This quarter-on-quarter drop in export volumes, which followed a rise of 3.3% in the three months to June, represents another significant blow to hopes of an economic recovery led by overseas trade.
Comparing the year to September with the preceding 12 months, manufactured exports were down 0.9%, according to the seasonally-adjusted data published yesterday by the Scottish Government.
Chancellor George Osborne, in his March 2011 Budget, spelled out his vision of "a Britain carried aloft by the march of the makers".
However, the recovery in the UK has been driven in large part by consumers who have for a long time now been enduring falling incomes in inflation-adjusted terms, amid freezes or paltry rises in pay.
Recovery in Scotland has, in broad terms, mirrored that in the UK as a whole.
The Scottish manufactured exports data showed a 6.7% quarter-on-quarter decline in overseas sales of the electrical and instrument engineering industry in the three months to September.
The Scottish Government said that such a downturn in electronics exports was "not out of line with the typical volatility of this sector".
The fall in electronics exports in the third quarter followed a modest rise in the three months to June.
Exports by the Scottish drinks sector, of which the Scotch whisky industry makes up a huge part, tumbled by 8.3% quarter-on-quarter in the three months to September.
Drinks sector exports fell in the second quarter, according to the Scottish Government figures, although much less sharply, having risen in the opening three months of last year.
A spokeswoman for the Scotch Whisky Association, when asked about the easing off in drinks exports in the three months to September, said it did not want to read too much into what happened quarter-on-quarter and tended instead to look at the longer-term figures.
She said that in a comparison of the year to September with the preceding 12 months, the value of Scotch whisky exports was actually up 4.74%, at £4.4 billion.
The spokeswoman added: "We are still feeling confident about the long-term trend, and the figures are bearing that out if you look at the figures for the 12 months to September last year."
The Scottish Government highlighted a 2.7% quarter-on-quarter drop in refined petroleum, chemical and pharmaceutical product exports in the three months to September as a factor that played a big part in the overall decline in overseas sales by the manufacturing sector.
Overall exports by the engineering and allied industries fell by 3% quarter-on-quarter in the three months to September, reflecting mainly the weak performance by the electronics sector.
Elsewhere in this category, mechanical engineering exports fell by 1.6% quarter-on-quarter.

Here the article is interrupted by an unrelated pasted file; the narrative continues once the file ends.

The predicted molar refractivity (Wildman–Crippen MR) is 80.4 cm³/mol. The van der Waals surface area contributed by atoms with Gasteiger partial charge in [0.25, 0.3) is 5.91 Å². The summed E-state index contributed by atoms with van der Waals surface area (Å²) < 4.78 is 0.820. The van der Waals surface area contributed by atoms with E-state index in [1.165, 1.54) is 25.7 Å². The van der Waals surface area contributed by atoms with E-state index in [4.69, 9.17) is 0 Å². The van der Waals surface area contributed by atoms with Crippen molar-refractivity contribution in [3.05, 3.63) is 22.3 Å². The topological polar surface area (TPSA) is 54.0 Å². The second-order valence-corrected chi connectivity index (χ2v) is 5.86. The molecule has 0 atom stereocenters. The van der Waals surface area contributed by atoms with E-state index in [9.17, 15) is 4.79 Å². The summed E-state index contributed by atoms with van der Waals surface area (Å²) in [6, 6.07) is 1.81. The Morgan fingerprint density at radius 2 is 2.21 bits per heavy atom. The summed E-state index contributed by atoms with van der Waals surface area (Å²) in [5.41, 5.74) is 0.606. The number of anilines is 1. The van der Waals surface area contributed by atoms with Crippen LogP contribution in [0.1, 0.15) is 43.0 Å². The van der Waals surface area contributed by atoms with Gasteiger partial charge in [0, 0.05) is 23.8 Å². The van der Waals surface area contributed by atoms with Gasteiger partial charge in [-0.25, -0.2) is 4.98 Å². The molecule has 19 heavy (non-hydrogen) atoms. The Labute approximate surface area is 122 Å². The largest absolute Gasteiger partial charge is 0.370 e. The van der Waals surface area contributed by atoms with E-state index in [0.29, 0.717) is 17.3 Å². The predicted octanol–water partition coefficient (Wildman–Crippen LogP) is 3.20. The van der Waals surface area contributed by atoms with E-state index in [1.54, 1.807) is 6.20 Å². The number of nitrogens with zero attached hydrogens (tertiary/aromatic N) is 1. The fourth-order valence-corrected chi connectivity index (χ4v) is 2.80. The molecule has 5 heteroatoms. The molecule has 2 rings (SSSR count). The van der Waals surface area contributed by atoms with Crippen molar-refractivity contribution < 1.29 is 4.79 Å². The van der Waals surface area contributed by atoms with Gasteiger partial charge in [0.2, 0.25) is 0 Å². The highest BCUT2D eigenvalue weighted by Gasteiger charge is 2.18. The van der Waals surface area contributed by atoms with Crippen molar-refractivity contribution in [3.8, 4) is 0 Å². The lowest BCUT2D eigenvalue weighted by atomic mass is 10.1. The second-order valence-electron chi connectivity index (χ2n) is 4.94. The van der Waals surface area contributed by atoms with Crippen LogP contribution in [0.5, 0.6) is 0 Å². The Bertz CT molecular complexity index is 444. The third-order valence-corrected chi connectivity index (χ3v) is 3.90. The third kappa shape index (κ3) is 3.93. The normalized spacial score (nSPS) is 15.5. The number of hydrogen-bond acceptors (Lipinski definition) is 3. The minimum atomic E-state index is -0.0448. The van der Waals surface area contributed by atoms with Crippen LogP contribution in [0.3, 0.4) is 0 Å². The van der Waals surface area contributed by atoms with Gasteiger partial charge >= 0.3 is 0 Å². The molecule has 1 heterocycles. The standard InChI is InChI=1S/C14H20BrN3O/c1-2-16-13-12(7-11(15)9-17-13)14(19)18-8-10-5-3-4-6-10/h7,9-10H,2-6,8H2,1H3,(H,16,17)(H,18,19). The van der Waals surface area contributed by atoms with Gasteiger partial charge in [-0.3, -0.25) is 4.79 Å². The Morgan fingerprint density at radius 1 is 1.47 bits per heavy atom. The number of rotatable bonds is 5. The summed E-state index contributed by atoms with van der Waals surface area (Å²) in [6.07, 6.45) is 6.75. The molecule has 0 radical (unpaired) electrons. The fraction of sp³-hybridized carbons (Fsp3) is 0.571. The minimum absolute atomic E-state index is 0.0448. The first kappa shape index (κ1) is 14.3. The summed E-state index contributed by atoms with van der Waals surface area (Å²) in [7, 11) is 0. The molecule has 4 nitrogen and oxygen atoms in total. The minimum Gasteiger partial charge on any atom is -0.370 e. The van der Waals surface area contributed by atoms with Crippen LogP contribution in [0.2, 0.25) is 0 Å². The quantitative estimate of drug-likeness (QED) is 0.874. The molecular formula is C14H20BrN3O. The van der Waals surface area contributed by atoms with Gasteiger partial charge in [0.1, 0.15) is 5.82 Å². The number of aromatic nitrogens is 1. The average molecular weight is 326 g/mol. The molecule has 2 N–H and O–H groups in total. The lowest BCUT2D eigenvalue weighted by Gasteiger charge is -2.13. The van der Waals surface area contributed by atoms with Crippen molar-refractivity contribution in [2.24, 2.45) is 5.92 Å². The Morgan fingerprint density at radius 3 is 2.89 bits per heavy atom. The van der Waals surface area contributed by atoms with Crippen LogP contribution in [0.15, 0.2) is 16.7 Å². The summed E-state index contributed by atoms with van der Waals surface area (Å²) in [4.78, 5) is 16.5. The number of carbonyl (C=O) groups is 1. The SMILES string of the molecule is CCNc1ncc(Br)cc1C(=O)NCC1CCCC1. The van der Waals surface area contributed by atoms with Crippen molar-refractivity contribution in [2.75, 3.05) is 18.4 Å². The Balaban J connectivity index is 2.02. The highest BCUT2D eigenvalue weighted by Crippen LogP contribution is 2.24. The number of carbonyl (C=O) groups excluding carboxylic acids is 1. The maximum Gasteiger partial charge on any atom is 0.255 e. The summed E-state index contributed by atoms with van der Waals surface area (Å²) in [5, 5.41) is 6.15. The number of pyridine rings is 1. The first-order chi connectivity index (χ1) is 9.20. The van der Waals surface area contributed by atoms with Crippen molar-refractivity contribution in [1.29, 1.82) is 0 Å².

In contrast, exports by the transport equipment sub-sector rose by 0.7%.
The rise in Scottish manufactured exports in the second quarter was revised down yesterday to 3.3%. It had, in the export figures published last October, previously been estimated at 3.5%.
Andy Hall, head of corporate banking for Barclays in Scotland, said of the latest manufacturing export figures: "Performance in the sector has been subdued in Q3, following the previous quarter's...rise, as Scottish manufacturers continue to operate in difficult economic circumstances."
He added: "While this would suggest that economic recovery is not fully embedded in Scotland, more recent measures (of activity)...signal an increasingly positive outlook for Q4 output."
Figures published last week by the Scottish Government showed that gross domestic product north of the Border grew by 0.7% in the third quarter. This was only slightly adrift of GDP growth of 0.8% in the UK as a whole in the three months to September.
Liz Cameron, chief executive of Scottish Chambers of Commerce, said: "These figures tally with the findings of the Scottish Chambers of Commerce quarterly business survey, which has shown falling export trends throughout 2013.
"However, we have also measured an increase in domestic orders from across Scotland and the rest of the UK during the same period, and this rise in domestic demand has more than compensated for the overall fall in exports."
She added: "While we would like to see more businesses looking towards overseas markets, we must recognise that the global economy remains patchy and therefore the breadth of exporting and targeting key growth markets will be extremely important in sustaining exports this year and next."